The Spanish biotech industry is booming, but from my conversations with industry players elsewhere in Europe, it seems the country’s biotech industry keeps being a mystery for many. I caught up with experts at the Biospain conference to draw an overview of how biotech in Spain is doing in 2018.
When we talk about biotech in Europe, most think of the UK, France, Germany and Switzerland. Spain is not one of the first to come to mind, but the biotech scene in the country has dramatically changed in the last decade.
Most people I spoke to seemed to agree that Spanish science has always been of high quality. The main difference seems to be that more of this science is being translated into business. With the first generations of biotech entrepreneurs boasting several success stories in Spain, experience is growing and international investors are starting to take notice of this untapped location.
International investment is growing
International investment is marking a before and after in the Spanish biotech ecosystem. A great example is Sanifit, which despite its unusual location in the island of Mallorca raised over €36M in 2015. To date, it is still the highest funding round for biotech in Spain, and one of the first to attract international investors.
“All of them were first-time investors in Spain,” said Sanifit’s CEO Joan Perelló. “Some of these funds are now doing second investments in Spain.”
Since then, private equity rounds have been increasing significantly along with the participation of international investors. Just last week, Barcelona-based Minoryx Therapeutics raised €21M, the largest round in Spanish biotech this year. The round was led by Fund+, a Belgian VC which first ventured into Spanish biotech by investing in Aelix Therapeutics, a biotech developing an HIV vaccine, in 2015.
“Investing in Aelix was for me a first very good experience to work in the Spanish biotech environment. Thanks to that network, I was introduced to Minoryx,” said Philippe Monteyne, Partner at Fund+.
Local investors seem to be the best option to get access to that network. In Spain, Ysios Capital has long been dominating the scene. “Without Ysios presenting the investment opportunity of Aelix Therapeutics, we wouldn’t have spotted it,” said Jeanne Bolger, VP of Venture Investments at J&J Innovation.
But in recent years the number of private funds that specialize in biotech in Spain has multiplied, with key names like Alta Life Sciences, Asabys Partners (founded from previous Ysios partners) and Caixa Capital Risc. There is even a crowdfunding platform, called Capital Cell, that has already helped raise over €13M for 25 companies.
“We should encourage all CEOs to be part of very active networks, make sure to have the right connections that can be coached by those who succeeded,” emphasized Monteyne.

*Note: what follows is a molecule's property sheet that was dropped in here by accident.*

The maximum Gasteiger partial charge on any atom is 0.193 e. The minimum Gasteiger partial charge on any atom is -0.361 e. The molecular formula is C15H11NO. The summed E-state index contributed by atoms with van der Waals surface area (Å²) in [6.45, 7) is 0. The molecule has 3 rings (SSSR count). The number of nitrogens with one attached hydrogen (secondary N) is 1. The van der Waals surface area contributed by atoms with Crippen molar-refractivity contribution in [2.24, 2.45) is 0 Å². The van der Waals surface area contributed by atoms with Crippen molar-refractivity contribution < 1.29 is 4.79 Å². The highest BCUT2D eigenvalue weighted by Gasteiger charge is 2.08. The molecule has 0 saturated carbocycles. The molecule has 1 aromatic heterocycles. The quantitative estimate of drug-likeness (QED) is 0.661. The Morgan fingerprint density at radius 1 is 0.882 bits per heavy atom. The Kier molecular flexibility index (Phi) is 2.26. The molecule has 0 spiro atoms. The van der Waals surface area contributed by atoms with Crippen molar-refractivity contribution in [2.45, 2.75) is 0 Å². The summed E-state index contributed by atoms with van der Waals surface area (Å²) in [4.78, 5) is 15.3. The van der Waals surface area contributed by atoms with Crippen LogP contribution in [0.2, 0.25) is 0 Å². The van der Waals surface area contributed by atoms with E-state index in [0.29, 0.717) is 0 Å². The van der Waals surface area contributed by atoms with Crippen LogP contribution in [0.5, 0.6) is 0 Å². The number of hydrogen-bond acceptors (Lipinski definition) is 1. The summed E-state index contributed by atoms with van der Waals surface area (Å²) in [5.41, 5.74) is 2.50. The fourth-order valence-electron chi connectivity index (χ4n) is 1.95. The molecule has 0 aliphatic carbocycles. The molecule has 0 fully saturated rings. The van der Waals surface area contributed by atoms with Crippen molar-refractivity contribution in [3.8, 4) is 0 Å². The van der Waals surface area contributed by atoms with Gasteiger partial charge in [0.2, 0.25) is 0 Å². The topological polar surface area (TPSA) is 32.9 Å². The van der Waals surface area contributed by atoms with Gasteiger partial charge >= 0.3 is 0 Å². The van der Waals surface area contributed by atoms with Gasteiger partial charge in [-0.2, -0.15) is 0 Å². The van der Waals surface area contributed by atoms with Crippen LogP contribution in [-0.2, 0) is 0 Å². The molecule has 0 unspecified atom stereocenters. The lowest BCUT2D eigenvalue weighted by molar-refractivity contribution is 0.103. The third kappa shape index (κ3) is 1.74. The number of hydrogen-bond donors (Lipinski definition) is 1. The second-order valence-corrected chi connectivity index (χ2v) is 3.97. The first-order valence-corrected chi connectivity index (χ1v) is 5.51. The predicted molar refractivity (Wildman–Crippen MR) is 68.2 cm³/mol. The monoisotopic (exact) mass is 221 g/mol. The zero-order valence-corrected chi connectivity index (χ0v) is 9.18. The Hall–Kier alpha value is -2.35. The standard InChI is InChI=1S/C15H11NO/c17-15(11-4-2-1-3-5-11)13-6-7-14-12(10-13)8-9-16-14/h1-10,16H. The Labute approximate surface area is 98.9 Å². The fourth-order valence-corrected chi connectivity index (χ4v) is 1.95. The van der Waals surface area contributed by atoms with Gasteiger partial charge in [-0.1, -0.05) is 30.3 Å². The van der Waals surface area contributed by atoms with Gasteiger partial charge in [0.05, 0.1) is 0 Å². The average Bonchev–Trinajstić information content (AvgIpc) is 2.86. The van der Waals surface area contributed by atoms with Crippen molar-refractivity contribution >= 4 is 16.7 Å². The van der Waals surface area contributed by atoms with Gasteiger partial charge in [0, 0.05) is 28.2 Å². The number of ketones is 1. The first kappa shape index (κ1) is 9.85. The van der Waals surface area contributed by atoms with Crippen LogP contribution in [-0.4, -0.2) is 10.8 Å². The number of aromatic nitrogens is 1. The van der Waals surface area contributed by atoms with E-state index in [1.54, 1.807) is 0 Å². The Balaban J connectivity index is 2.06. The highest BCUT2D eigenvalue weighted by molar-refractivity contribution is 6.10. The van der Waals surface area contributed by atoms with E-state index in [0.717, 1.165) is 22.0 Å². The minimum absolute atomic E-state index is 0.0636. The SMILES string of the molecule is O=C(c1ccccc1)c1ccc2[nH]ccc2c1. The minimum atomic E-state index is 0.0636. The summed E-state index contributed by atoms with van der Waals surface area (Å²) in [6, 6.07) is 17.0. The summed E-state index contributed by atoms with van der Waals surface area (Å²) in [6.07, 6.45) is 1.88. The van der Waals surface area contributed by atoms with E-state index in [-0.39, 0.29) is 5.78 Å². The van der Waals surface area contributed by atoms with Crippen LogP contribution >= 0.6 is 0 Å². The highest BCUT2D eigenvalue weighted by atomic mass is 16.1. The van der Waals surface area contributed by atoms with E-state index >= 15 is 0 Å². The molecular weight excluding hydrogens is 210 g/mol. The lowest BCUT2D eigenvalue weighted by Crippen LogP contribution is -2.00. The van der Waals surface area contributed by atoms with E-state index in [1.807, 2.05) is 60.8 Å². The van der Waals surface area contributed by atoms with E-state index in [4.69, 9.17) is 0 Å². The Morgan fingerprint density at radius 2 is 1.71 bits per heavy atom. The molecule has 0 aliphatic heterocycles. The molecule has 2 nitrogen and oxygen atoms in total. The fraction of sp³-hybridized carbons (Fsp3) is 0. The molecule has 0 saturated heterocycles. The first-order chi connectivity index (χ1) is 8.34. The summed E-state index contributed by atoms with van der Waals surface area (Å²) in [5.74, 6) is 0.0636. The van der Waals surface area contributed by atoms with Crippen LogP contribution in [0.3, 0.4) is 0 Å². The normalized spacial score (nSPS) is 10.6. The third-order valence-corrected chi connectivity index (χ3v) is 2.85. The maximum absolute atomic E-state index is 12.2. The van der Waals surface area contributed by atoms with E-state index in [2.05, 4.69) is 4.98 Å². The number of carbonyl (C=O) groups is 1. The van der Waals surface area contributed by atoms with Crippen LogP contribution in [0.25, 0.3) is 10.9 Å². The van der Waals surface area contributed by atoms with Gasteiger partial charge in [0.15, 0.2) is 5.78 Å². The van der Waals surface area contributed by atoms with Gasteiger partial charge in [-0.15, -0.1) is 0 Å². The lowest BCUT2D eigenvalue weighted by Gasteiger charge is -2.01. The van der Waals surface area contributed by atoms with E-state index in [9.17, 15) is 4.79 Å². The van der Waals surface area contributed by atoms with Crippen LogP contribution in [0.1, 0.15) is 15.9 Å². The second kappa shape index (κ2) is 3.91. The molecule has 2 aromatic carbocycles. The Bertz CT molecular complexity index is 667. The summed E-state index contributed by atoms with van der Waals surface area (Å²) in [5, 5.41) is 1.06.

Entrepreneurial experience is accumulating
As Spain has starting maturing later than other European countries in the biotech field, entrepreneurs tend to have fewer years of accumulated experience, but the situation is changing.
“In terms of the cycle of experience, in the UK there are way more people that have created several companies already,” explained Daniel Oliver, CEO of Capital Cell. “We’ll get there in 3 to 5 years.”
“Unlike 15 years ago, now there are several clinical-stage companies,” said Perelló. “You can have conversations that unfortunately I did not have when I founded Sanifit.”
The area where the country seems to still be lacking more experience is public markets, with just a dozen public companies, all of them listed on national stock markets.
“In Spain it’s difficult to find companies with a valuation above €500M,” said Susana de Antonio, Spain Representative at Euronext. She believes that by listing on European stock markets, Spanish companies could grow further by getting access to investors globally, as many US investors (said to invest more generously in biotech) are already coming to European markets.
TiGenix was the only one to have listed on the international stock market Euronext, through a reverse merger. Although it has been delisted after Takeda acquired it in January, the company has proved that it’s possible for a Spanish biotech company to go public on an international stock market and land a lucrative exit.
All in all, it seems like Spain is rapidly bridging the gap that used to be between it and other European countries with a strong biotech industry. With more and more success stories, such as the acquisitions of TiGenix and STAT-Dx earlier this year, the country is proving its worth.
Not everything is perfect. For example, companies and investors seem to agree that bureaucracy and other legal matters can sometimes be challenging. But, as Perelló pointed out, “that doesn’t prevent investors from coming to Spain.”
In terms of opportunities regarding the science, investors seem to agree that Spain is at the same level to other European countries such as France. And the country has some additional benefits, such as a lower cost of living and, of course, fantastic weather!
Images via Shutterstock
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